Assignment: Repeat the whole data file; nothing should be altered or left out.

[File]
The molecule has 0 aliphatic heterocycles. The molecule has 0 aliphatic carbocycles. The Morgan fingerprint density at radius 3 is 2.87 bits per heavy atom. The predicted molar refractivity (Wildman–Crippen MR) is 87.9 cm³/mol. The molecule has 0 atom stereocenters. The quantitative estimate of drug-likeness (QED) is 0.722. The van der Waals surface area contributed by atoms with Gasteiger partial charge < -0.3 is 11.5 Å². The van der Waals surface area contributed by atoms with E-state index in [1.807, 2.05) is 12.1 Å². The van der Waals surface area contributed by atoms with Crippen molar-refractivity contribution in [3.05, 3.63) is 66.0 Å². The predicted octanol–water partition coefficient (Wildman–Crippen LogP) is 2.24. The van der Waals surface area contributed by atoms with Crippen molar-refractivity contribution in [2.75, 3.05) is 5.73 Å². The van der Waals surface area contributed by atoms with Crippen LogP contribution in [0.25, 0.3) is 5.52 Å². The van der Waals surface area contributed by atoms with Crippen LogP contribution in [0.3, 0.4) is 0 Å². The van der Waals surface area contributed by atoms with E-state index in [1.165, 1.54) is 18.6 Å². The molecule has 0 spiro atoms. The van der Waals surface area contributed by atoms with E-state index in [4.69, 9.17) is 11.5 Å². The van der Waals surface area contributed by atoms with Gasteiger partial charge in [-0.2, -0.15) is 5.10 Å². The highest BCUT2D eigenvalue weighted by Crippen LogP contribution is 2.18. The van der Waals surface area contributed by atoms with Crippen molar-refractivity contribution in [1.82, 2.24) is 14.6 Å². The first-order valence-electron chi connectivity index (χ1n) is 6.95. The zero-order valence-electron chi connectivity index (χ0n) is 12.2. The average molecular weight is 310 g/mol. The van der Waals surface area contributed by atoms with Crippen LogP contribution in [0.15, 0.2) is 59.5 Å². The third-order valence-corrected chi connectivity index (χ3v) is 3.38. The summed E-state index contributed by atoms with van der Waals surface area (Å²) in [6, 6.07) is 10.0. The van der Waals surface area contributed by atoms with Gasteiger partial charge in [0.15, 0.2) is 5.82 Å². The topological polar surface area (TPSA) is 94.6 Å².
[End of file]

The molecule has 0 aliphatic heterocycles. The molecule has 0 aliphatic carbocycles. The Morgan fingerprint density at radius 3 is 2.87 bits per heavy atom. The predicted molar refractivity (Wildman–Crippen MR) is 87.9 cm³/mol. The molecule has 0 atom stereocenters. The quantitative estimate of drug-likeness (QED) is 0.722. The van der Waals surface area contributed by atoms with Gasteiger partial charge < -0.3 is 11.5 Å². The van der Waals surface area contributed by atoms with E-state index in [1.807, 2.05) is 12.1 Å². The van der Waals surface area contributed by atoms with Crippen molar-refractivity contribution in [3.05, 3.63) is 66.0 Å². The predicted octanol–water partition coefficient (Wildman–Crippen LogP) is 2.24. The van der Waals surface area contributed by atoms with Crippen molar-refractivity contribution in [2.75, 3.05) is 5.73 Å². The van der Waals surface area contributed by atoms with Crippen LogP contribution in [0.25, 0.3) is 5.52 Å². The van der Waals surface area contributed by atoms with Crippen LogP contribution in [0.3, 0.4) is 0 Å². The van der Waals surface area contributed by atoms with E-state index in [1.165, 1.54) is 18.6 Å². The molecule has 0 spiro atoms. The van der Waals surface area contributed by atoms with E-state index in [4.69, 9.17) is 11.5 Å². The van der Waals surface area contributed by atoms with Gasteiger partial charge in [-0.2, -0.15) is 5.10 Å². The highest BCUT2D eigenvalue weighted by Crippen LogP contribution is 2.18. The van der Waals surface area contributed by atoms with Crippen molar-refractivity contribution in [1.82, 2.24) is 14.6 Å². The first-order valence-electron chi connectivity index (χ1n) is 6.95. The zero-order valence-electron chi connectivity index (χ0n) is 12.2. The average molecular weight is 310 g/mol. The van der Waals surface area contributed by atoms with Crippen LogP contribution in [0.15, 0.2) is 59.5 Å². The third-order valence-corrected chi connectivity index (χ3v) is 3.38. The summed E-state index contributed by atoms with van der Waals surface area (Å²) in [6, 6.07) is 10.0. The van der Waals surface area contributed by atoms with Gasteiger partial charge in [0.15, 0.2) is 5.82 Å². The topological polar surface area (TPSA) is 94.6 Å².